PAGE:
98% of bitcoin mining machines will never produce a block, says PwC analyst
March 2, 2020, 9:15AM EST · 2 min read
- Alex de Vries, a blockchain specialist at PwC and founder of Digiconomist, has said that 98% of bitcoin mining machines will fail to produce a block during their average lifetime of 1.5 years
- de Vries told The Block: “One could classify regular proof-of-work as proof-of-useless-work.”
Alex de Vries, a blockchain specialist at "Big Four" consultancy firm PwC and founder of crypto analytics site Digiconomist, has said that 98% of bitcoin mining machines will fail to produce a block of transactions during their average lifetime of 1.5 years.
Around 4 million machines are currently active and nearly 75,000 blocks are produced every 1.5 years – meaning less than 2% machines are able to produce a block to verify bitcoin transactions, de Vries tweeted Monday. The remaining 98% of machines never produce any blocks, he contended.
"The lifetime of course varies, but if you look historically, you do see bitcoin mining devices follow Koomey's law (doubling of computational power every 1.5 years)," de Vries told The Block. "If you look at Bitmain IPO data you see they sold well over 4 million of Antminer S9 family devices over the past years (see Carbon Footprint of Bitcoin report, published last year), so that's a very plausible number."
Even if you take four years as an average lifetime of bitcoin mining machines, the number is not any better at around 200,000 blocks on 4 million devices, de Vries told The Block.
When asked about mining pools – which essentially serve to amass hash power, and distribute block rewards among those who contribute to the pool – de Vris was equally dismissive.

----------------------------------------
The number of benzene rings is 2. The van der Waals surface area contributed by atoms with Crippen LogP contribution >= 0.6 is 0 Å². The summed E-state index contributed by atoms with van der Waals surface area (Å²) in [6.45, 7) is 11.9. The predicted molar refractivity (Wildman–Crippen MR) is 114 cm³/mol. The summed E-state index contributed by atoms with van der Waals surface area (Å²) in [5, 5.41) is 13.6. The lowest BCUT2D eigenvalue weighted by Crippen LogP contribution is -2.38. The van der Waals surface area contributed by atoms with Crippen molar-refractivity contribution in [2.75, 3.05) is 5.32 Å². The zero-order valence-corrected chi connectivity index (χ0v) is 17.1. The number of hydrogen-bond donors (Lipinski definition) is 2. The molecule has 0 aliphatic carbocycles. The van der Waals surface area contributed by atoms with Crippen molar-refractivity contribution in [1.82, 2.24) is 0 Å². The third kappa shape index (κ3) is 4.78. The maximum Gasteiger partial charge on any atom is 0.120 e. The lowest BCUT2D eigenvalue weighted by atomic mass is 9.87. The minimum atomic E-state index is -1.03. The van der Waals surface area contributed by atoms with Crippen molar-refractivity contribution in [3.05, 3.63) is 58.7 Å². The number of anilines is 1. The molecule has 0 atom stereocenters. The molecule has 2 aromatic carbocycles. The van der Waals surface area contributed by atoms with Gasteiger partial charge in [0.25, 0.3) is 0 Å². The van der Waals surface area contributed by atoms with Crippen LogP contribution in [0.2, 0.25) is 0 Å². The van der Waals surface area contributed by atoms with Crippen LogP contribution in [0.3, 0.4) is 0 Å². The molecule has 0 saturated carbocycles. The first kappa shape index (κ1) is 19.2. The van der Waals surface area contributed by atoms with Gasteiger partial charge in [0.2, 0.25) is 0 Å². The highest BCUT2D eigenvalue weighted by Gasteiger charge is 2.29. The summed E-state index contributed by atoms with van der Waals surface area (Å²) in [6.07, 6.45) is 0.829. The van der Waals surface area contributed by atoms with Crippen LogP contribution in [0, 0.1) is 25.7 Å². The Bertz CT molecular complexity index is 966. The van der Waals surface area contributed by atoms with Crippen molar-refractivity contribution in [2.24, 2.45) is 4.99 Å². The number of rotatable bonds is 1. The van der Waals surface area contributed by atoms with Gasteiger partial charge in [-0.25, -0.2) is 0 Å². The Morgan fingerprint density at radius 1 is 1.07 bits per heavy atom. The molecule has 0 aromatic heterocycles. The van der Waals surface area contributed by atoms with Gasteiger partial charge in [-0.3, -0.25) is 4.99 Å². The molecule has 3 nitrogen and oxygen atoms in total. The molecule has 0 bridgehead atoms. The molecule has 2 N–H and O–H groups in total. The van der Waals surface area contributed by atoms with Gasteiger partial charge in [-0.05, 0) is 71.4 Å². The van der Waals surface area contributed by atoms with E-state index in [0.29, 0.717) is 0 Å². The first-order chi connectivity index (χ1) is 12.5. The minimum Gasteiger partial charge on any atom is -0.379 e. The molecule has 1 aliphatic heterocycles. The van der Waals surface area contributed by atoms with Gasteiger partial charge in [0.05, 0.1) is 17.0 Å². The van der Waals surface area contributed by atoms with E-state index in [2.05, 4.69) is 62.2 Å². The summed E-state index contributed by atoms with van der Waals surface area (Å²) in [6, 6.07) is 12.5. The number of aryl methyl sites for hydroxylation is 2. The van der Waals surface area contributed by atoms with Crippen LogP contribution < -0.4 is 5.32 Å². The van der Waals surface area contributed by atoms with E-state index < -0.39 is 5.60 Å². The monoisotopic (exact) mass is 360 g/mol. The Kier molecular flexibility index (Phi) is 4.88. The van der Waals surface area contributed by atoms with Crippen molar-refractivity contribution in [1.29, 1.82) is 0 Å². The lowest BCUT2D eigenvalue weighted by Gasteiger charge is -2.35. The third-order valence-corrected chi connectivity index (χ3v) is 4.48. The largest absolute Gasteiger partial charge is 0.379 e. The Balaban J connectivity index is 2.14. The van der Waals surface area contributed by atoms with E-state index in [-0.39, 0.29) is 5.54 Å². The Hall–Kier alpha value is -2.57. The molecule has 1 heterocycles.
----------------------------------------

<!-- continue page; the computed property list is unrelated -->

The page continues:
"Yes they bundle and distribute the work, but that doesn’t change that at the end of the line the 'winning' number is only found once every 10 minutes by a single one of those devices," he told The Block. "Pooling is just a specific strategy to perform the random number generation; doesn't alter the substance."
Energy consumption by bitcoin mining machines is also a cause of concern, according to de Vries. The carbon footprint of a single transaction is equal to spending 52,043 hours watching YouTube, he told The Telegraph U.K. in a report published Sunday.
"It's a serious problem in terms of economic sustainability," de Vries The Block, adding: "One could classify regular proof-of-work as proof-of-useless-work."
Is a proof-of-stake system a solution? Not necessarily, he said.
"There's little doubt that such a system would reduce bitcoin's energy need by around 99.9% (and e-waste would be even more negligible). I don't necessarily see this as the ultimate solution, but a step in getting the right mindset with regard to creating something truly sustainable," de Vries concluded.
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